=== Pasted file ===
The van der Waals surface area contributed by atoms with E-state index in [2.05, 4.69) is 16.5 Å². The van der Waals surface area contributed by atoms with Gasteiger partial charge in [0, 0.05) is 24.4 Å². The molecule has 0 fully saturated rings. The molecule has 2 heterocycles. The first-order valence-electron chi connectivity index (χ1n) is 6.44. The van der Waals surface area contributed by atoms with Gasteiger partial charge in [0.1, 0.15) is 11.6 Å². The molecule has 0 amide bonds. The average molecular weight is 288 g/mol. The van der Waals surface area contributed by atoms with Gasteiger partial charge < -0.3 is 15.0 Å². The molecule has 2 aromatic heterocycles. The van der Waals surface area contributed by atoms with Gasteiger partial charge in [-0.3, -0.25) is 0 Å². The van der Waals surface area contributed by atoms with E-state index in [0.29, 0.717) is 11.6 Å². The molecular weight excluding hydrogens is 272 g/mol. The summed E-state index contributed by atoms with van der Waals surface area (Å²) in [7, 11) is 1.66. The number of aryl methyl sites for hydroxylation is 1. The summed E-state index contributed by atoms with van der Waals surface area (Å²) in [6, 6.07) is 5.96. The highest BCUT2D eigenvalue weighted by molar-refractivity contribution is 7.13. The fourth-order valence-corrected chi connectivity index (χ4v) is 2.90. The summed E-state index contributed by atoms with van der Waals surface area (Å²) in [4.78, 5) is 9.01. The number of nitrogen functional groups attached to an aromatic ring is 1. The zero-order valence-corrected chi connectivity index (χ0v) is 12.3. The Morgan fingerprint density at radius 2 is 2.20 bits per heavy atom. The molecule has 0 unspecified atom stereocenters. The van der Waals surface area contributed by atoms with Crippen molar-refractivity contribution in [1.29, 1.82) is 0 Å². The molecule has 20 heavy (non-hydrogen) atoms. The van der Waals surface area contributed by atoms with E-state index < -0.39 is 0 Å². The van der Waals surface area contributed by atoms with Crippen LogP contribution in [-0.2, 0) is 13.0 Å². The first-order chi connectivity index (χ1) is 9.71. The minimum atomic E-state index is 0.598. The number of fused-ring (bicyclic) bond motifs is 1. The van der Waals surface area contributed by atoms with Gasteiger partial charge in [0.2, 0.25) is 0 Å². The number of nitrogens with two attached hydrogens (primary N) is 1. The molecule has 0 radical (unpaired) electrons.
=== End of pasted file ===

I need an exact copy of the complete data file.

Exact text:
The van der Waals surface area contributed by atoms with E-state index in [2.05, 4.69) is 16.5 Å². The van der Waals surface area contributed by atoms with Gasteiger partial charge in [0, 0.05) is 24.4 Å². The molecule has 0 fully saturated rings. The molecule has 2 heterocycles. The first-order valence-electron chi connectivity index (χ1n) is 6.44. The van der Waals surface area contributed by atoms with Gasteiger partial charge in [0.1, 0.15) is 11.6 Å². The molecule has 0 amide bonds. The average molecular weight is 288 g/mol. The van der Waals surface area contributed by atoms with Gasteiger partial charge < -0.3 is 15.0 Å². The molecule has 2 aromatic heterocycles. The van der Waals surface area contributed by atoms with Gasteiger partial charge in [-0.3, -0.25) is 0 Å². The van der Waals surface area contributed by atoms with E-state index in [0.29, 0.717) is 11.6 Å². The molecular weight excluding hydrogens is 272 g/mol. The summed E-state index contributed by atoms with van der Waals surface area (Å²) in [7, 11) is 1.66. The number of aryl methyl sites for hydroxylation is 1. The summed E-state index contributed by atoms with van der Waals surface area (Å²) in [6, 6.07) is 5.96. The highest BCUT2D eigenvalue weighted by molar-refractivity contribution is 7.13. The fourth-order valence-corrected chi connectivity index (χ4v) is 2.90. The summed E-state index contributed by atoms with van der Waals surface area (Å²) in [4.78, 5) is 9.01. The number of nitrogen functional groups attached to an aromatic ring is 1. The zero-order valence-corrected chi connectivity index (χ0v) is 12.3. The Morgan fingerprint density at radius 2 is 2.20 bits per heavy atom. The molecule has 0 unspecified atom stereocenters. The van der Waals surface area contributed by atoms with Crippen molar-refractivity contribution in [1.29, 1.82) is 0 Å². The molecule has 20 heavy (non-hydrogen) atoms. The van der Waals surface area contributed by atoms with E-state index < -0.39 is 0 Å². The van der Waals surface area contributed by atoms with Crippen LogP contribution in [-0.2, 0) is 13.0 Å². The first-order chi connectivity index (χ1) is 9.71. The minimum atomic E-state index is 0.598. The number of fused-ring (bicyclic) bond motifs is 1. The van der Waals surface area contributed by atoms with Gasteiger partial charge in [0.2, 0.25) is 0 Å². The number of nitrogens with two attached hydrogens (primary N) is 1. The molecule has 0 radical (unpaired) electrons.